Leaders in medicine are trying to figure out how to make primary care attractive to students and residents once again
“AAMC has formed a group to consider broad issues around improving chronic care, including how a change in emphasis could be one way to attract more students into primary care. This group started its work last fall and is expected to produce a proposal sometime this year, Dr. Whitcomb said.

Trainees and students often don’t recognize the gratification of building relationships over many years, said Steven Weinberger, M.D., senior vice president for medical knowledge and education at the ACP. He said he hopes that by redesigning student and resident training, medical school faculty can demonstrate to students that primary care offers the potential for long-lasting relationships with patients.”

That’s all well and good, but perhaps primary care needs to appeal more to the bottom-line. It has been shown that a better lifestyle is a priority in today’s medical students, which is evident by more and more taking the R.O.A.D. to happiness. In comparison, primary care offers the pressure of seeing more patients in the setting of declining reimbursements. It doesn’t take a genius to figure out why interest in primary care is declining: doing more work for less pay isn’t the best way to sell the profession.

Health Care Renewal and DB’s Medical Rants also comment. It seems that many of the academic physicians in charge of analyzing the problem are out of touch with both the real world and the wants of medical students today:

Understanding student decision making is not rocket science. Kevin does primary care – and he understands what our leaders apparently do not understand.

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  • Anonymous

    Who can blame them? Graduates today finish with more debt and higher practice costs than at any time in the history of U.S. medicine, while facing a resource-constraining reimbursement system that has been racheting down physicians’ incomes for many years now. Let the researchers puzzle over this: why would anyone want to go into a field where every indication is that the annoying stressors become ever more burdensome while the costs of operating a practice rise relentlessly and reimbursement is nearly flat. Add to that the well-publicized efforts some who have already been in practice are making to get out of insurance-based practice and into other types of activity; concierge practice, and whatnot. If I had $200,000 in school loans and was also trying to play catchup in life to buy a house, save for retirement and do all those things that everyone else outside of medicine needs to do, I would certainly want to give great thought as to whether my field of choice was going to be compensated properly, without being sweatshopped.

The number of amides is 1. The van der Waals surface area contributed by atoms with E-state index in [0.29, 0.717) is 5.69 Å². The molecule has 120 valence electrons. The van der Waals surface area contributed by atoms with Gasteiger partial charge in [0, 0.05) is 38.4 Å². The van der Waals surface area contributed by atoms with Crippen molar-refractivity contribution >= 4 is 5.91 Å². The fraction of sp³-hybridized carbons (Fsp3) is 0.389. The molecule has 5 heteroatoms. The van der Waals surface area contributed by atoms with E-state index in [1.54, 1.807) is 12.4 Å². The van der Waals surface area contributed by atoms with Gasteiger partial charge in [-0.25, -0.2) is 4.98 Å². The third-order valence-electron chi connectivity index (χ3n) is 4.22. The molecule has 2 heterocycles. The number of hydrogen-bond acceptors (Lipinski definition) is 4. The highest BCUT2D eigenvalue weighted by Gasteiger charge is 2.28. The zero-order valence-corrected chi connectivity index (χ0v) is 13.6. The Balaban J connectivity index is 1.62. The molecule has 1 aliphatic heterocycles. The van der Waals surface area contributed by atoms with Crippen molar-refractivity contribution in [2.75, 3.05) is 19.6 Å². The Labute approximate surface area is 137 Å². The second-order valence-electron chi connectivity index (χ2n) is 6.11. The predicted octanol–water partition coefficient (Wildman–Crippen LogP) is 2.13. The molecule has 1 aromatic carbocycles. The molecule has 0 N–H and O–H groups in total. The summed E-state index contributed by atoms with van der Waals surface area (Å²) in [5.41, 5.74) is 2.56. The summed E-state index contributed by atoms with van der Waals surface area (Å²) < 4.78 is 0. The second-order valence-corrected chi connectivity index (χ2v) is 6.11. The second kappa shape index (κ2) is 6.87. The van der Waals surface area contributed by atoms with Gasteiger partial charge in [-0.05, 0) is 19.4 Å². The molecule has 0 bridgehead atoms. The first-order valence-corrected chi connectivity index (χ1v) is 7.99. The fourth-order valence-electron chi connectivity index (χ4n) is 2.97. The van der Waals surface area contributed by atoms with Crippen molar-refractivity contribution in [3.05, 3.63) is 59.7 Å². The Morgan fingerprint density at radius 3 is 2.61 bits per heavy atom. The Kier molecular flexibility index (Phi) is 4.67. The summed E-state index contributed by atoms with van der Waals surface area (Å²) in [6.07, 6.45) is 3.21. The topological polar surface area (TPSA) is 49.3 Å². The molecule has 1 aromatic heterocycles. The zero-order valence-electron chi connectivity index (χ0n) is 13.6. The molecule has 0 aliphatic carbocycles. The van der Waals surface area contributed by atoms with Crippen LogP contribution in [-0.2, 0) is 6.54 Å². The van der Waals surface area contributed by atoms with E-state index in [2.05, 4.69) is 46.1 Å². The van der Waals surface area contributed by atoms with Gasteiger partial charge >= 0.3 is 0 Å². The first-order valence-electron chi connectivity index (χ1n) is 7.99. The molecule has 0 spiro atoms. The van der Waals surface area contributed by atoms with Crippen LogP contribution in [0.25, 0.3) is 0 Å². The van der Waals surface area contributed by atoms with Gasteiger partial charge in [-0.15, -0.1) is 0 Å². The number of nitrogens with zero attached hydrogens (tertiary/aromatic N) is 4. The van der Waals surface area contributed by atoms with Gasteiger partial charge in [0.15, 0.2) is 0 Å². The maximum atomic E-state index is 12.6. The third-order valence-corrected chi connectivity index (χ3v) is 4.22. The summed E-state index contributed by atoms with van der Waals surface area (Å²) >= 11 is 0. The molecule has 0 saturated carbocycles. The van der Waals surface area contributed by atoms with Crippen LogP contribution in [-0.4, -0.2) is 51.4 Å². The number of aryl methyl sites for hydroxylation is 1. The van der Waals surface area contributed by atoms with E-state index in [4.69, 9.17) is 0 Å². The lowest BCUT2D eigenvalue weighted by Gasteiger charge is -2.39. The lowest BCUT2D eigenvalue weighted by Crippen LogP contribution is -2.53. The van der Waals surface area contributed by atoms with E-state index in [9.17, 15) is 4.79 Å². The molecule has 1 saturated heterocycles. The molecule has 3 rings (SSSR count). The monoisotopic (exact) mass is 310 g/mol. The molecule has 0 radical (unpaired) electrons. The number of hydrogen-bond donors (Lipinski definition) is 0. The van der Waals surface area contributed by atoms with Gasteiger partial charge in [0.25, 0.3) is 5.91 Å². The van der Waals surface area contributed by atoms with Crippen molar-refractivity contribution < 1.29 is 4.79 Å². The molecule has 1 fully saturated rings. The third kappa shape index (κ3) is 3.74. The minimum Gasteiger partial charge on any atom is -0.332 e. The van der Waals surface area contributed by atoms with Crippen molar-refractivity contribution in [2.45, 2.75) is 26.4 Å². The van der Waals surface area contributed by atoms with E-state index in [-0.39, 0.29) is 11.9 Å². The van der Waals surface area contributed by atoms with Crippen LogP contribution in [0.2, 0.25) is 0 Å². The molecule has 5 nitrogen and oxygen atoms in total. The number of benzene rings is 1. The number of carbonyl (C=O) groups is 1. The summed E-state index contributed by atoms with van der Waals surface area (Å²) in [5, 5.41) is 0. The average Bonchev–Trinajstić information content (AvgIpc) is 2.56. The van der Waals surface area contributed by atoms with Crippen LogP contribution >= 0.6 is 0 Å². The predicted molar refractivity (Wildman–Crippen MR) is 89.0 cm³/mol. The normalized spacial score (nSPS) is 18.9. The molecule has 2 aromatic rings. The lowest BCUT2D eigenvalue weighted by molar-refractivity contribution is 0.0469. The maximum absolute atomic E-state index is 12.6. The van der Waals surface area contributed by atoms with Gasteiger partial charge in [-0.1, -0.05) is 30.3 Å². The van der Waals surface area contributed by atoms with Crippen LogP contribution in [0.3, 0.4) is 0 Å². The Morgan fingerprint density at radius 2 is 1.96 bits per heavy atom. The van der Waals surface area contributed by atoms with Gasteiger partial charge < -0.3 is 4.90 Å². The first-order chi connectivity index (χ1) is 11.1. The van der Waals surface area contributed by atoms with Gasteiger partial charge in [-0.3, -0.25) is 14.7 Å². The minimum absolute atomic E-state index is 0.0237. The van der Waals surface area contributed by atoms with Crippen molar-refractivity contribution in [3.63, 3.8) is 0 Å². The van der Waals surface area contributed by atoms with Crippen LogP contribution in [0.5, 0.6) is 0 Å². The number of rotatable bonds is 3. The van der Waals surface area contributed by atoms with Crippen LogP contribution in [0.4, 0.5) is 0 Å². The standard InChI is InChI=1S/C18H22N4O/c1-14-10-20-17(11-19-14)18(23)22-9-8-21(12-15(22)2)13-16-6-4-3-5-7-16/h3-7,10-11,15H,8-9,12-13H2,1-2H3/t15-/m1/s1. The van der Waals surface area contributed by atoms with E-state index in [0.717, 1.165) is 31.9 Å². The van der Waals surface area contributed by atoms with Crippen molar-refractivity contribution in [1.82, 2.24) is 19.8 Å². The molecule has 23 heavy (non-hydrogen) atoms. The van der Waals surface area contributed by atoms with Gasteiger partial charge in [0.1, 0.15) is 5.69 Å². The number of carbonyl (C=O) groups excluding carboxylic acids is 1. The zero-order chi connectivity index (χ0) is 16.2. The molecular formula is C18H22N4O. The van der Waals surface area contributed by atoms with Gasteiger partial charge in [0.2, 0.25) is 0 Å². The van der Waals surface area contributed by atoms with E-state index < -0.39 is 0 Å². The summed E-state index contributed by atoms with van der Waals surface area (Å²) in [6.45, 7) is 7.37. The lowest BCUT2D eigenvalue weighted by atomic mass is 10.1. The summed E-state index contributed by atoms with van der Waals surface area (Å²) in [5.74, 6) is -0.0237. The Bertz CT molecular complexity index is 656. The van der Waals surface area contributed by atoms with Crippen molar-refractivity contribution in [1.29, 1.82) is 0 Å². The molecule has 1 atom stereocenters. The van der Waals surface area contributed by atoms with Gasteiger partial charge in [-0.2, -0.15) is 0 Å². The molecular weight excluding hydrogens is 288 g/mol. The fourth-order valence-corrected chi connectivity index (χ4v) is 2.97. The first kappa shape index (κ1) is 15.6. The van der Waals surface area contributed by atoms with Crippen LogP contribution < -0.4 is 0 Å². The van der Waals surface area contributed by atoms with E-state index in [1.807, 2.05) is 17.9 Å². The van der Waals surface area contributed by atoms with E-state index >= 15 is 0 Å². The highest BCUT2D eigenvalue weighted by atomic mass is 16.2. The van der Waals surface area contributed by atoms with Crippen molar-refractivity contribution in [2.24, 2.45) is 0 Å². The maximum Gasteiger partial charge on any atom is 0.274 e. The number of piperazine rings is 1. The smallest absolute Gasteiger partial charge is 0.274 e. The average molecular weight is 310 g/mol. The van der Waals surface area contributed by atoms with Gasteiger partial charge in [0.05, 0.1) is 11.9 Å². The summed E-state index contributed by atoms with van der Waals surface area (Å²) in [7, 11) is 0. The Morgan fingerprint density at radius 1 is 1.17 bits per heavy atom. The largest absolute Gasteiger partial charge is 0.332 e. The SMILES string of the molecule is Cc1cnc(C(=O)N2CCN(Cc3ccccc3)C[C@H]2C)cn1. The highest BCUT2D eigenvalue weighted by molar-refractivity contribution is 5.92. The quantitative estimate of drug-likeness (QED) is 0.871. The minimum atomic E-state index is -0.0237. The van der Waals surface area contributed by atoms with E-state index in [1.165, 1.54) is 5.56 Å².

Here’s an idea: instead of wasting time head scratching, why don’t the researchers at the ACP address the real problem, getting the U.S. Government to pay properly for the services it is buying and to force insurers and other third-party payors to do the same, on behalf of those who have bought their policies. All the talk in the world won’t help; there has to be the belief that fair pay will be given for fair work, and enough pay to make the costs of getting qualified–all the costs, real, deferred and opportunity–worthwhile.


  • Anonymous


    A-freaking-men. I couldn’t have said it better. Funny how you never see that sort of straight talk in any of these “analyses” of the reasons behind the decline in the number of primary care physicians.

  • baran

    Hi I am baran
    I am medical student
    I see your blog

  • dlp

    Finished FP Residency in 1992. The worst decision I ever made in my life was Family Practice!! For the last 16 years or so I have have watched it continually decline in every single way. My income hasn’t kept up with inflation, while the other specialties are reimbursed more than double for way less than half the work. Huge decline in prestige….we are Primary Care Providers now….lumped in with nurses and PA’s and “advanced nurse practictioners” . I can’t believe that anyone would make Family Practice a career choice. Complete and total waste of my young adult years in training and waiting like a fool for FP to make a resurgence. FP is dead. It is no wheresville. I harbor so much anger towards the AAFP and all those who killed Family Practice. I cant even set up a no insurance practice without having to opt-out of medicare which would then make me unemployable. We as Primary Care Providers are held hostage by the Federal Government and insurance companies. Wasted my young life becoming a Family Practioner totally blinded by what others said about how noble it was. Any career choice would have been better for me. Most people with four year degrees have done way better than Primary Care Providers…what a demeaning term given to us now. I hate it.

  • WilliamManginoMD




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